With the chance to dress up in costume and stock up on sweets, Halloween is the highlight of the year for many kids.
But since it’s high season for candy, it can also be a frustrating time for parents who encourage kids to eat healthy foods and make sweets a limited part of a balanced and nutritious diet.
On one hand, you want to let kids indulge and enjoy the holiday. On the other, you don’t want to undermine all the work you do the rest of the year maintaining a balanced diet and a healthy lifestyle. And you don’t want to confuse kids with mixed messages.
Many parents said that after letting kids indulge in some treats right after trick-or-treating, they limit their kids to a certain number of pieces each day or put the candy stash out of reach and out of sight.
One parent tried to limit the amount of sweets while also making sure that it was served up alongside something healthy. “They are allowed to select three items per day from the bag stored in the refrigerator, and they must have a glass of milk or water for each treat. After a week, they usually lose interest in the candy — maybe just coming from the fridge it doesn’t taste as good or is harder to chew with the item being cold. Or by the time it comes to room temperature, they’ve gotten full!”
Of parents who try to limit treats, most said they successfully kept their kids from overindulging. Those who said their efforts failed cited a variety of reasons — from kids finding parents’ secret hiding places to kids creating secret hiding places of their own. A big obstacle, according to some parents, was having different caregivers for kids, from grandparents to babysitters, with different rules for the candy.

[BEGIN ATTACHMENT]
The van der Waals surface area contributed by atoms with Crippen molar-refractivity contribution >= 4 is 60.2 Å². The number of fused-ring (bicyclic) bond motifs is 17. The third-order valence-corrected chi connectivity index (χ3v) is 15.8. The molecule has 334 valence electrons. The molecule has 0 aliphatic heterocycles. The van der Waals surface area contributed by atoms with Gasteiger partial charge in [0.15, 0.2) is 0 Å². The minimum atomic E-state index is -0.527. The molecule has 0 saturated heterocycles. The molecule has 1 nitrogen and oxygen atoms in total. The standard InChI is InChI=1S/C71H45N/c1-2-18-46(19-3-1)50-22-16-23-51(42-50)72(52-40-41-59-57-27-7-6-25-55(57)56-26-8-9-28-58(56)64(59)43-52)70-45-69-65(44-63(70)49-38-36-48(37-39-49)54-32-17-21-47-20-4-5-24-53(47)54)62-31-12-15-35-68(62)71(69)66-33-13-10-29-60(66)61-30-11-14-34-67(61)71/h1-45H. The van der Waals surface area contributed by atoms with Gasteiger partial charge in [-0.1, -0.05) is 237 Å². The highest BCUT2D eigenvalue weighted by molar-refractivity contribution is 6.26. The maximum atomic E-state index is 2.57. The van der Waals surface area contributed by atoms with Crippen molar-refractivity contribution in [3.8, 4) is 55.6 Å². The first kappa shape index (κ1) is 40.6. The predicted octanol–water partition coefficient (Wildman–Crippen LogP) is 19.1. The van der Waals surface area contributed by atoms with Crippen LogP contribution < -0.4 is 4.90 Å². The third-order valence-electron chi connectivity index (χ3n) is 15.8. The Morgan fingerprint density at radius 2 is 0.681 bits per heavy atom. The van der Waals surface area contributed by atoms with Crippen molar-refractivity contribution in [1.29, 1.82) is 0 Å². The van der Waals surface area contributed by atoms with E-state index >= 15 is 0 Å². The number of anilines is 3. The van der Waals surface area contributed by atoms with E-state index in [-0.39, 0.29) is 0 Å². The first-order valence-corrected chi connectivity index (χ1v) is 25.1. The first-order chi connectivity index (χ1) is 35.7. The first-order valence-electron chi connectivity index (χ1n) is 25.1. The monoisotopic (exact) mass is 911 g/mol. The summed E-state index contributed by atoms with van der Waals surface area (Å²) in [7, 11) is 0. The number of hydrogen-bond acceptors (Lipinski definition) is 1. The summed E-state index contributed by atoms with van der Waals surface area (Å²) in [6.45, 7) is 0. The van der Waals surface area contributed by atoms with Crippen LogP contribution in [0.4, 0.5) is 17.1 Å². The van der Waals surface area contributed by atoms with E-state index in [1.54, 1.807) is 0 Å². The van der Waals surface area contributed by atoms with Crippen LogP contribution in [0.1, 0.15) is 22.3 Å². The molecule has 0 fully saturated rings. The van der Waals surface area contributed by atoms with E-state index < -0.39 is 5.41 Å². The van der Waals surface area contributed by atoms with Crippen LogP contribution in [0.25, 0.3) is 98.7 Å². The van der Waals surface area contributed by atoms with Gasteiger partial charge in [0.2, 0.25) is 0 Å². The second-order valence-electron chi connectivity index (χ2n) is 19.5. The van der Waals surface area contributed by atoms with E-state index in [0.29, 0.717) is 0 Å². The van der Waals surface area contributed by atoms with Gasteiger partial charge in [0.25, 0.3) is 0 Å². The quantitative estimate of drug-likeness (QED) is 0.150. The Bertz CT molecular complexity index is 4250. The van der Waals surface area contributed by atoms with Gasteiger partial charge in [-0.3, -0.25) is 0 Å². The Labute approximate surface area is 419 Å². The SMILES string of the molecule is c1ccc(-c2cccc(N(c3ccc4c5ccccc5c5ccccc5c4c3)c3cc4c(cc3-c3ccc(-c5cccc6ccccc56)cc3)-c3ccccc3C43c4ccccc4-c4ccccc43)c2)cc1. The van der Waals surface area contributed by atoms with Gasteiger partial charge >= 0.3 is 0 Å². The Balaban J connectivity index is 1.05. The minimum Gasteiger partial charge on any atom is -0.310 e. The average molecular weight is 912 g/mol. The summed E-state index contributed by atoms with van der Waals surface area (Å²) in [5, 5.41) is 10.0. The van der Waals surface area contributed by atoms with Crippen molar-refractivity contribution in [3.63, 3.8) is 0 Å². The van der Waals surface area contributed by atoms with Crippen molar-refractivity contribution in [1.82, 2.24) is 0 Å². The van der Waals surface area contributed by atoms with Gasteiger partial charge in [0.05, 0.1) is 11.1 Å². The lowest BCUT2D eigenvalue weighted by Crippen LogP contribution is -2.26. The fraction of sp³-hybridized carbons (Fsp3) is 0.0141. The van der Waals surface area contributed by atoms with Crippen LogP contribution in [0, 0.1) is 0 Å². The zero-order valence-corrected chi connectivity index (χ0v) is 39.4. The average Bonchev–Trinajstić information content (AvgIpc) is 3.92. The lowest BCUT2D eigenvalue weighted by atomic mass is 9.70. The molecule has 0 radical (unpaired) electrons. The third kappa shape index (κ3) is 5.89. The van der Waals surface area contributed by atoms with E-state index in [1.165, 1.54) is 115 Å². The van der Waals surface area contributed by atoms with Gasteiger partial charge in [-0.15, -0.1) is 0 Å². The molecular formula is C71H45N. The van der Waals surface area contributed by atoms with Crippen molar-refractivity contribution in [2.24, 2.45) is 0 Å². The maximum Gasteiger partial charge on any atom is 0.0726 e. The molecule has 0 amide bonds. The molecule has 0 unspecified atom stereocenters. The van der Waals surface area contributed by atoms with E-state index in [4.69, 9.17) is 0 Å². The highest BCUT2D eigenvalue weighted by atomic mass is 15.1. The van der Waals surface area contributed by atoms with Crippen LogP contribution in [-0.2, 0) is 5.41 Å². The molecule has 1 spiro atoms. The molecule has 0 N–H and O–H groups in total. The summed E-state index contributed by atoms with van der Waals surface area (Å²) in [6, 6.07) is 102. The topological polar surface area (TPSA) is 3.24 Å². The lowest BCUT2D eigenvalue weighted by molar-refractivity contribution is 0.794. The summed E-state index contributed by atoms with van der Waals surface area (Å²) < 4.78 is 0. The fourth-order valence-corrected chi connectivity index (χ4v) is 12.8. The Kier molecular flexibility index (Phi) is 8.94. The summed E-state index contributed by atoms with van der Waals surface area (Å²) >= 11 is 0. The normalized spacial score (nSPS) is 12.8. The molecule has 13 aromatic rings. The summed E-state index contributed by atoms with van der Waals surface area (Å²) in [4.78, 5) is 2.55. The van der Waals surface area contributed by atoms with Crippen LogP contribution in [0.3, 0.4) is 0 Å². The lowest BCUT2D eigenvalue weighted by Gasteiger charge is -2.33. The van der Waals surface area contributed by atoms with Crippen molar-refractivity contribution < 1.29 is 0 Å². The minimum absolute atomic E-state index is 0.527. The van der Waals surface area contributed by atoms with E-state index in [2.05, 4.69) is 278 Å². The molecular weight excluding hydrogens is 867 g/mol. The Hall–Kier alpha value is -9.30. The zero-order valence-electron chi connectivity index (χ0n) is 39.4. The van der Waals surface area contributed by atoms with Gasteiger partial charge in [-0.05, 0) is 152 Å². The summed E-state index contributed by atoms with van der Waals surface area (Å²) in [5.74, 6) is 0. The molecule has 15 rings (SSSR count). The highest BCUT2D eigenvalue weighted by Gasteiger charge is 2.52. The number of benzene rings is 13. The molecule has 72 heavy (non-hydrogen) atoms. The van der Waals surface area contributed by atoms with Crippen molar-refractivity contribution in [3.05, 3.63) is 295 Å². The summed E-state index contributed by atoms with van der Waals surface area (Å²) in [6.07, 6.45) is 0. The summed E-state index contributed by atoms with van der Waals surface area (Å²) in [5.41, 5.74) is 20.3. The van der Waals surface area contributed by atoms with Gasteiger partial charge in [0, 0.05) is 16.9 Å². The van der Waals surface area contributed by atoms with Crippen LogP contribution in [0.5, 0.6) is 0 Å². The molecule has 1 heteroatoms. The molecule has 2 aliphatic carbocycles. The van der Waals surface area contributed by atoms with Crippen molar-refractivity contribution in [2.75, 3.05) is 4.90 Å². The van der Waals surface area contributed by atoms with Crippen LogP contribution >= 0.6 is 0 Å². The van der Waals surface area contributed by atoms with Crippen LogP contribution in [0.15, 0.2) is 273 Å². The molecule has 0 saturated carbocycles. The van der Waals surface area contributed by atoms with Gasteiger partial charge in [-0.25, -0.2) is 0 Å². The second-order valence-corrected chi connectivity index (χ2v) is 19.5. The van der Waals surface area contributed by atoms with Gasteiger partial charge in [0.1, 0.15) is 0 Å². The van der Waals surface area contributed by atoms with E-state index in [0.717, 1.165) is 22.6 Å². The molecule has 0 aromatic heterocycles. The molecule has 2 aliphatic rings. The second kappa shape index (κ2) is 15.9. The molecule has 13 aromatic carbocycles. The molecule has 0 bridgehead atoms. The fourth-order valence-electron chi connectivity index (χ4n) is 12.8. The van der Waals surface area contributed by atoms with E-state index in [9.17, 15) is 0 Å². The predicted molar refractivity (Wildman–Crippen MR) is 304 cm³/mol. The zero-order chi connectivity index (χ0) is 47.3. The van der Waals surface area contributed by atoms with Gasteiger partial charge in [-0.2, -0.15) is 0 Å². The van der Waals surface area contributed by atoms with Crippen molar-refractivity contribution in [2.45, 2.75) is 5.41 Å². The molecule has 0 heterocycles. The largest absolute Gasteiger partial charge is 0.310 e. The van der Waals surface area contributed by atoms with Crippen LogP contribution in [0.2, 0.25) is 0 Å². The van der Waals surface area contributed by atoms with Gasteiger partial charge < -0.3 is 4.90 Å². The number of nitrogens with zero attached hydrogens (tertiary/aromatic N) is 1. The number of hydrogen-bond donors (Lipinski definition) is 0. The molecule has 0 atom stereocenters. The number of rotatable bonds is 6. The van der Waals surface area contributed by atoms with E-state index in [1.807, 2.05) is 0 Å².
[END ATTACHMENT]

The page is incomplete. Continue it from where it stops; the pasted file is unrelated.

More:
Just 15% of parents said they offered trick-or-treaters healthy non-candy alternatives, ranging from bags of pretzels to small toys and temporary tattoos. About 37% said they offered toys and candy. Nearly half of all parents just gave out candy.
Tips from other parents
Parents had a number of good tips to share about candy-limiting schemes that had worked in their houses, ranging from using the candy for craft projects to trades with their kids’ dentists for small toys.
Here are some other tips from moms and dads:
- “Feed them before they go out to discourage snacking while out.”
- “Tell them about the Halloween Pumpkin that will come by and leave a toy in place of the bag of candy.”
- “Toss out the most brightly colored candy.”
- “Let kids know ahead of time the limits and reasons for those limits.”
- “Remind kids that if they don’t eat it all now, they’ll have more for later. Encourage sharing the candy with friends. Not only does it thin out the candy supply, it enforces sharing.”
Other insights for handling Halloween treats:
- Consider being somewhat lenient about candy eating on Halloween, within reason, and talk about how the rest of the candy will be handled. Candy and snacks shouldn’t get in the way of kids eating healthy meals.
- If a child is overweight — or you’d just like to reduce the Halloween stash — consider buying back some or all of the remaining Halloween candy. This acknowledges that the candy belongs to the child and provides a treat in the form of a little spending money.
- Be a role model by eating Halloween candy in moderation yourself. To help avoid temptation, buy your candy at the last minute and get rid of any leftovers.
- Encourage your kids to be mindful of the amount of candy and snacks eaten, and to stop before they feel full or sick.
Remember, Halloween is a single day on the calendar. If your family eats sensibly during the rest of the year, it will have a more lasting impact than a few days of overindulgence.
© 2012. Article adapted from The Nemours Foundation/KidsHealth®. Used under license.